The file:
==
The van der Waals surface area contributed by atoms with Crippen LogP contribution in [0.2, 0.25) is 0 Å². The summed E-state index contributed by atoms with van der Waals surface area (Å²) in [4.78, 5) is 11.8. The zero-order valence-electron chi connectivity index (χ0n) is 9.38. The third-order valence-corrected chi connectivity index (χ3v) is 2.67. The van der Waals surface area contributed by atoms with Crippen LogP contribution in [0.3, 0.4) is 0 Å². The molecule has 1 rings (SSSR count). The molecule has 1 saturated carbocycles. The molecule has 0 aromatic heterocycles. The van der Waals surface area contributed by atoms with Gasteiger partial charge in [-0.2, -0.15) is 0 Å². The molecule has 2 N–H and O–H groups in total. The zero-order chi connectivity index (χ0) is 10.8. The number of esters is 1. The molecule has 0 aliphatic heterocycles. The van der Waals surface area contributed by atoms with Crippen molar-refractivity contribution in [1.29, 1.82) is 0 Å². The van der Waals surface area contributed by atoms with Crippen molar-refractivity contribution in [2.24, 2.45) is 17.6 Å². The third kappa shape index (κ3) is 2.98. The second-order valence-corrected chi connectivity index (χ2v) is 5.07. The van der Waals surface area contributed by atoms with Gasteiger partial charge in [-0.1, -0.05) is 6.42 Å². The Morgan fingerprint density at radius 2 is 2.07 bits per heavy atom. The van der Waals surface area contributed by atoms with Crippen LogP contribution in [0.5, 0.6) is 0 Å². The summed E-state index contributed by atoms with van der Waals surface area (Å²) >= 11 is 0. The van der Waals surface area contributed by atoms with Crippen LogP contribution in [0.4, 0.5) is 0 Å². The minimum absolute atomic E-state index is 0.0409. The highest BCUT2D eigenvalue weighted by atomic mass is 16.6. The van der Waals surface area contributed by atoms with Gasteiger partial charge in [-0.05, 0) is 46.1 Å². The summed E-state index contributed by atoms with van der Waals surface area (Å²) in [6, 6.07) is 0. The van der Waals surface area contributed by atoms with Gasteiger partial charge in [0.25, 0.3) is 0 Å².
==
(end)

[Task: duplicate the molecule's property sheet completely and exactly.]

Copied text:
The van der Waals surface area contributed by atoms with Crippen LogP contribution in [0.2, 0.25) is 0 Å². The summed E-state index contributed by atoms with van der Waals surface area (Å²) in [4.78, 5) is 11.8. The zero-order valence-electron chi connectivity index (χ0n) is 9.38. The third-order valence-corrected chi connectivity index (χ3v) is 2.67. The van der Waals surface area contributed by atoms with Crippen LogP contribution in [0.3, 0.4) is 0 Å². The molecule has 1 rings (SSSR count). The molecule has 1 saturated carbocycles. The molecule has 0 aromatic heterocycles. The van der Waals surface area contributed by atoms with Gasteiger partial charge in [-0.2, -0.15) is 0 Å². The molecule has 2 N–H and O–H groups in total. The zero-order chi connectivity index (χ0) is 10.8. The number of esters is 1. The molecule has 0 aliphatic heterocycles. The van der Waals surface area contributed by atoms with Crippen molar-refractivity contribution in [1.29, 1.82) is 0 Å². The van der Waals surface area contributed by atoms with Crippen molar-refractivity contribution in [2.24, 2.45) is 17.6 Å². The third kappa shape index (κ3) is 2.98. The second-order valence-corrected chi connectivity index (χ2v) is 5.07. The van der Waals surface area contributed by atoms with Gasteiger partial charge in [-0.1, -0.05) is 6.42 Å². The Morgan fingerprint density at radius 2 is 2.07 bits per heavy atom. The van der Waals surface area contributed by atoms with Crippen LogP contribution in [0.5, 0.6) is 0 Å². The summed E-state index contributed by atoms with van der Waals surface area (Å²) >= 11 is 0. The van der Waals surface area contributed by atoms with Crippen LogP contribution in [0.4, 0.5) is 0 Å². The minimum absolute atomic E-state index is 0.0409. The highest BCUT2D eigenvalue weighted by atomic mass is 16.6. The van der Waals surface area contributed by atoms with Gasteiger partial charge in [-0.05, 0) is 46.1 Å². The summed E-state index contributed by atoms with van der Waals surface area (Å²) in [6, 6.07) is 0. The van der Waals surface area contributed by atoms with Gasteiger partial charge in [0.25, 0.3) is 0 Å².